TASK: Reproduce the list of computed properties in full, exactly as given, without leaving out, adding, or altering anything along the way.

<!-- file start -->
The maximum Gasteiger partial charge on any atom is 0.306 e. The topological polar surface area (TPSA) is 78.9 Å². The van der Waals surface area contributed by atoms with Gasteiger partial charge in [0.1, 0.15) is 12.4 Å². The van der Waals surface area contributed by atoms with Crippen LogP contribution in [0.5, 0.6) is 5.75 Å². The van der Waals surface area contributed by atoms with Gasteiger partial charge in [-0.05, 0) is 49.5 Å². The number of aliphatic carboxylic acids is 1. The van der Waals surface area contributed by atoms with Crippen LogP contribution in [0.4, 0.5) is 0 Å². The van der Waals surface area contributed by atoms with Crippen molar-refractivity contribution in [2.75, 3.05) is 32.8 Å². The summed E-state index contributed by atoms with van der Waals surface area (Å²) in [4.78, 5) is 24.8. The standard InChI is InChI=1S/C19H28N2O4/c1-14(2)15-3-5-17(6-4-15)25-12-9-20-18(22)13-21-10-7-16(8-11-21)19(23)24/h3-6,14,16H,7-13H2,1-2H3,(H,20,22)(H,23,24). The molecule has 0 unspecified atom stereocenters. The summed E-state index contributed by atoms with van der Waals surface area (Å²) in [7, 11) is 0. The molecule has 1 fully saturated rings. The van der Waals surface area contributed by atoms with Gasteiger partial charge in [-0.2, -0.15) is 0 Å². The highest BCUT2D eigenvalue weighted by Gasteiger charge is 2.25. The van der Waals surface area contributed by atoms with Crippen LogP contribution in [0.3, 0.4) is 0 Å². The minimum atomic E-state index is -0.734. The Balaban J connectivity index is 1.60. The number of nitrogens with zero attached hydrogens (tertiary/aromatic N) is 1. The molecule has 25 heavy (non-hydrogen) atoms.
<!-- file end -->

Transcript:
The maximum Gasteiger partial charge on any atom is 0.306 e. The topological polar surface area (TPSA) is 78.9 Å². The van der Waals surface area contributed by atoms with Gasteiger partial charge in [0.1, 0.15) is 12.4 Å². The van der Waals surface area contributed by atoms with Crippen LogP contribution in [0.5, 0.6) is 5.75 Å². The van der Waals surface area contributed by atoms with Gasteiger partial charge in [-0.05, 0) is 49.5 Å². The number of aliphatic carboxylic acids is 1. The van der Waals surface area contributed by atoms with Crippen LogP contribution in [0.4, 0.5) is 0 Å². The van der Waals surface area contributed by atoms with Crippen molar-refractivity contribution in [2.75, 3.05) is 32.8 Å². The summed E-state index contributed by atoms with van der Waals surface area (Å²) in [4.78, 5) is 24.8. The standard InChI is InChI=1S/C19H28N2O4/c1-14(2)15-3-5-17(6-4-15)25-12-9-20-18(22)13-21-10-7-16(8-11-21)19(23)24/h3-6,14,16H,7-13H2,1-2H3,(H,20,22)(H,23,24). The molecule has 0 unspecified atom stereocenters. The summed E-state index contributed by atoms with van der Waals surface area (Å²) in [7, 11) is 0. The molecule has 1 fully saturated rings. The van der Waals surface area contributed by atoms with Gasteiger partial charge in [-0.2, -0.15) is 0 Å². The highest BCUT2D eigenvalue weighted by Gasteiger charge is 2.25. The van der Waals surface area contributed by atoms with Crippen LogP contribution in [0.3, 0.4) is 0 Å². The minimum atomic E-state index is -0.734. The Balaban J connectivity index is 1.60. The number of nitrogens with zero attached hydrogens (tertiary/aromatic N) is 1. The molecule has 25 heavy (non-hydrogen) atoms.